In terms of symptom control, bipolar TUVP was not inferior to GL‐PVP at 2 years. Durability of the outcome needs to be tracked. The greater cost of GL‐PVP compared with bipolar TUVP is an important concern.

 

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IP4-CHRONOS is launched

IP4- CHRONOS is open! CHRONOS is a phase II randomised control trial, that will review the outcomes (including oncological, functional, quality of life and cost-effectiveness) of focal therapy against those from radical therapy, in men with newly diagnosed localised clinically significant prostate cancer.

 

 

All men newly diagnosed with low-intermediate risk prostate cancer, confined to the prostate, with a life expectancy of at least 10 years will be screened for eligibility. Men must be well enough to undergo the interventions outlined in the trial prior to being enrolled.

Men will then have a choice of enrolling into CHRONOS A or CHRONOS B. CHRONOS A will randomise men to having radical whole gland treatment (radiotherapy, brachytherapy or prostatectomy), or focal therapy (HIFU or cryotherapy). CHRONOS A will answer the question, ‘is focal therapy equivalent in cancer control as radical therapy?’ CHRONOS B will randomise men to having focal therapy with or without additional neoadjuvant treatment and will answer the question: ‘can the success of focal therapy be improved by using neoadjuvant treatment?’ Randomisation will be stratified by disease characteristics.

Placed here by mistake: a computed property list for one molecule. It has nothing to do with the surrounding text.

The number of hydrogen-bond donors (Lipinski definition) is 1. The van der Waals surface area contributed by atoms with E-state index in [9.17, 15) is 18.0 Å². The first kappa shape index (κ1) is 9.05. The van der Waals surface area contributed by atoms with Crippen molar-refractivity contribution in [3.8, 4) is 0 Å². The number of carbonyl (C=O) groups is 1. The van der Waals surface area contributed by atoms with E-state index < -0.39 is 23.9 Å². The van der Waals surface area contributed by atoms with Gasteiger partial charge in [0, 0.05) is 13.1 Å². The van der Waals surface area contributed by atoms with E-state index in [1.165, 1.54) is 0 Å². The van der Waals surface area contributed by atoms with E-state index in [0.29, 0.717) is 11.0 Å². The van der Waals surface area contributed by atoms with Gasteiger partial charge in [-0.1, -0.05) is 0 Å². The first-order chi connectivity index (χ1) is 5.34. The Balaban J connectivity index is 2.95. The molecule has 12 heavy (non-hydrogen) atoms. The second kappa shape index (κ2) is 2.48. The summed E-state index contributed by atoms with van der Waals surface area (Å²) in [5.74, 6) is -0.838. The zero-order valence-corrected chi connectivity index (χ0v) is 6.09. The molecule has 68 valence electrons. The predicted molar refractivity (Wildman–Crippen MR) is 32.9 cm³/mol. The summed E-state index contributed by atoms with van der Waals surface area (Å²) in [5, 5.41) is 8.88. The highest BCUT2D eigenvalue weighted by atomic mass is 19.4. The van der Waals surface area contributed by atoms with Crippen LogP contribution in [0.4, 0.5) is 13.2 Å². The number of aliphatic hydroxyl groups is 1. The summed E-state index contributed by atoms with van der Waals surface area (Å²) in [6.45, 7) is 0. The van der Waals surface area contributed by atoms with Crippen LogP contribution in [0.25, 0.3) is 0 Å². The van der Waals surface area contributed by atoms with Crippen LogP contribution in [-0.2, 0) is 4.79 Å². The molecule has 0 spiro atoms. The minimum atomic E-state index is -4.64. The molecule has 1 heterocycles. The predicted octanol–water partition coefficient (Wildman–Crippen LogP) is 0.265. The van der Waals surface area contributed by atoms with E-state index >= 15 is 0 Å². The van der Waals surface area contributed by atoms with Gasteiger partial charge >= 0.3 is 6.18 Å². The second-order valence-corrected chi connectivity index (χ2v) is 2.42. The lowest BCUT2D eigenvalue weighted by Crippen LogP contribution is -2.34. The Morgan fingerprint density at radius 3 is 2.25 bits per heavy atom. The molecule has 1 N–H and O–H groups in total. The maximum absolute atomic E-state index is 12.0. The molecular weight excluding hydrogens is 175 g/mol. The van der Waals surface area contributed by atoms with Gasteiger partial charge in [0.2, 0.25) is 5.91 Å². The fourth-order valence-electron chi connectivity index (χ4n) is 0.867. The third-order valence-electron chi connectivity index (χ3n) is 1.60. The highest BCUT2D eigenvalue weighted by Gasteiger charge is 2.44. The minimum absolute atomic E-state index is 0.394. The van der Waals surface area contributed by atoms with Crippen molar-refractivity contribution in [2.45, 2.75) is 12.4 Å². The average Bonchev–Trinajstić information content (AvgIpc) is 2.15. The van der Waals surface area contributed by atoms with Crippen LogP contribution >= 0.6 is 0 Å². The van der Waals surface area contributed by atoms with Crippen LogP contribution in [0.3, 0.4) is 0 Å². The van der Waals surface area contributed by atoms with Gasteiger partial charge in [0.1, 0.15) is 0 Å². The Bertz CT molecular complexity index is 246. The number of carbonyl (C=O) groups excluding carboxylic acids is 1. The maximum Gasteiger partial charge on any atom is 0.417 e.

All men will undergo intervention as they would within the NHS, however by doing so in a trial setting, we can directly compare the results of such treatments against each other. As the follow up mimics that of standard of care, the extra burden of treatment within the trial is minimal.

60 men will be recruited into both CHRONOS A and CHRONOS B (total 120) over a 1-year period, during the pilot, and if recruitment is successful the aim is to continue to a larger study assessing 2450 patients over 5 years, with a minimum follow up of 3 years. The primary outcome measures will be progression free survival in CHRONOS A, and failure free survival in CHRONOS B. The CHRONOS pilot will open in 12 UK hospital sites, aiming to open across the UK and Europe within the larger study.

CHRONOS is entirely funded by the Prostate Cancer UK charity, and available on the NIHR CRN portfolio. If you would like to join the main phase of CHRONOS as a site, please contact Miss Deepika Reddy ([email protected]) or visit our website for further information www.imperialprostate.org.uk/CHRONOS

Prof Hashim U. Ahmed (CHRONOS PI&CI)

Mr Taimur T. Shah (CHRONOS sub-investigator, Urology SpR & Research Fellow)

Miss Deepika Reddy (CHRONOS Clinical Research Fellow)